Does the organisation’s agenda for the CPO stifle procurement innovation – is there an inherent conflict?
I don’t know about you, but every quarter there is a CPO survey published which provides very useful insights into the current challenges facing our procurement leaders. However what troubles me is that procurement innovation rarely figures in the top five or in many cases not at all! So my point is – is there a major conflict here?
In this paper I am attempting to put the case forward for both sides, understand the conflicts and provide some answers as to how the two can work “hand in glove” as part of the procurement strategy.
In one of the most recent surveys, shown here, a conclusion that can be drawn is that innovation is not in the top 6 priorities and will struggle to move up over the next 3-5 years. In addition the maturity to drive this agenda is fairly low – an issue I will discuss further in this paper. Source: Roland Berger – CPO Agenda 2014
I will start with my, quite simple, definition of procurement innovation – It is the ability to work collaboratively with suppliers to bring new or enhanced ideas for their goods or services that, in turn, drives increased value and/or a differential position in your business.
The best way to analyse this conundrum is to use the main 5 dimensions of the procurement organisation;
- Cost reduction, performance management and targets
- Impact on stakeholders
Lets take the big one first – the number one priority for the CPO in all of the survey’s I have seen over the past few years have remained consistent around the performance of the team to reduce the cost from its suppliers and to drive efficiency savings internally, irrespective of the type of good and services procured and whether the focus is on direct or indirect. In a previous whitepaper – Realising spend savings can leave you wide of the mark – the Odesma team discussed the importance of measuring and capturing savings and this is absolutely key to justify the key objective of the procurement department – to reduce cost.
But what impact does driving procurement innovation with the appropriate supply base have on this? Would a procurement agent be rewarded and praised for using a more innovative supplier if the cost of the good and services increases?
This is a major challenge and, in my opinion, the answer is to look at the broader picture in terms of driving value for the organisation. With the right business case, measurement tools in place and a strong relationship with the business stakeholders, (more later); there can be a strong justification for the (initially) more expensive solution to be acquired if the value for the business is greater.
Hence a broader total cost of ownership approach is required including a detailed, value based, business case in which the whole of the business is aligned. If certain supplier’s are measured on their ability to create value to the organisation, (rather than simply to reduce cost), and this is included in the KPI’s for procurement then it can be accommodated in performance measurement and targets.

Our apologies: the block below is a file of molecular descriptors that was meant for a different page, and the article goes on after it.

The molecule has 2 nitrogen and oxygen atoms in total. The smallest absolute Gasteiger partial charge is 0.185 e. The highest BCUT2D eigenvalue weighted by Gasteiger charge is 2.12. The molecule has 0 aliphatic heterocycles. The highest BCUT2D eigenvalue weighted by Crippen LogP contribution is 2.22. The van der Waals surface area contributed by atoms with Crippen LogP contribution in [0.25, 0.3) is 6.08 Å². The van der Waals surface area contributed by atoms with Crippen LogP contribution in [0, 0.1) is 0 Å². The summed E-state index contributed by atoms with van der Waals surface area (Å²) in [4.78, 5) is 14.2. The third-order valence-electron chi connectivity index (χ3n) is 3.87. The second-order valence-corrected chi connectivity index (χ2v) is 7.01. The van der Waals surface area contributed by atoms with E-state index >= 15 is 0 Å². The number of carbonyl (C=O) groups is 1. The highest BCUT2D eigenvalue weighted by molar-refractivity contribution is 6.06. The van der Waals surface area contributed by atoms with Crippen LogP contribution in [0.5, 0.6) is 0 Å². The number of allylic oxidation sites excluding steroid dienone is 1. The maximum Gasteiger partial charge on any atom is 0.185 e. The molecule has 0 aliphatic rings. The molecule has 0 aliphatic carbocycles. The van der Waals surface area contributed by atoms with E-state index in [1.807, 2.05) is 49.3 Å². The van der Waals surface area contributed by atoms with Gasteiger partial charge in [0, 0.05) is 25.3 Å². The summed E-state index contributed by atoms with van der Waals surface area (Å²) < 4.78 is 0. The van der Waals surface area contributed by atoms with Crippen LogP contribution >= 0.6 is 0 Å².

This will obviously not work for all of the supply base and typically in my experience works for, maybe, the top 10-15% of the suppliers. In turn the KPI’s and SLA’s in the contracts with these strategic suppliers need to be comprehensive and measurable to cover this “wider agenda” and the subsequent review meetings with these suppliers needs to cover the innovation agenda with the associated communication throughout the organisation.
In terms of people most procurement agents would like to be innovative but, in my opinion, I would say that many are not – even some of the senior executives – again because it conflicts with the current set of targets the business lay at the door of most CPO’s.
A few years ago I was working with a global bank on a procurement strategy and transformation program and they decided that they wanted to be more innovative. The answer they came up with was to hire a small (and expensive!) team of “funky west coast buyers” and dropped them into the organisation…it lasted nine months!
My point here is that buyers need to be trained and coached in the methods of supplier collaboration and development whereby they obtain the skills to develop supplier eco-systems or their portfolio. In addition they also need to be measured and compensated for their work in this area based on the value delivered to the organisation as discussed previously. I would challenge the amount of training that is provided to procurement staff on, (for example), value engineering and analysis, which could be invaluable in developing these programs in, say, the manufacturing sector.
This certainly will not happen overnight and for all members of the team, hence the CPO needs to understand what part of the procurement spend portfolio is appropriate for this activity and align the most relevant team members to this with the associated tools at their disposal.
This brings me to the third area, technology. There is a proliferation of e-sourcing solutions now available in the market ranging from broad enterprise approaches to “best of breed”/ niche/ cloud based/on demand based solutions. I am not going to attempt to discuss the merits of either approach in this paper but my view is that if the procurement team is moving to an innovation agenda for certain areas of spend then the ability to use market leading tools will, most definitely, be vital in succeeding in this from both the supplier and internal customer viewpoint.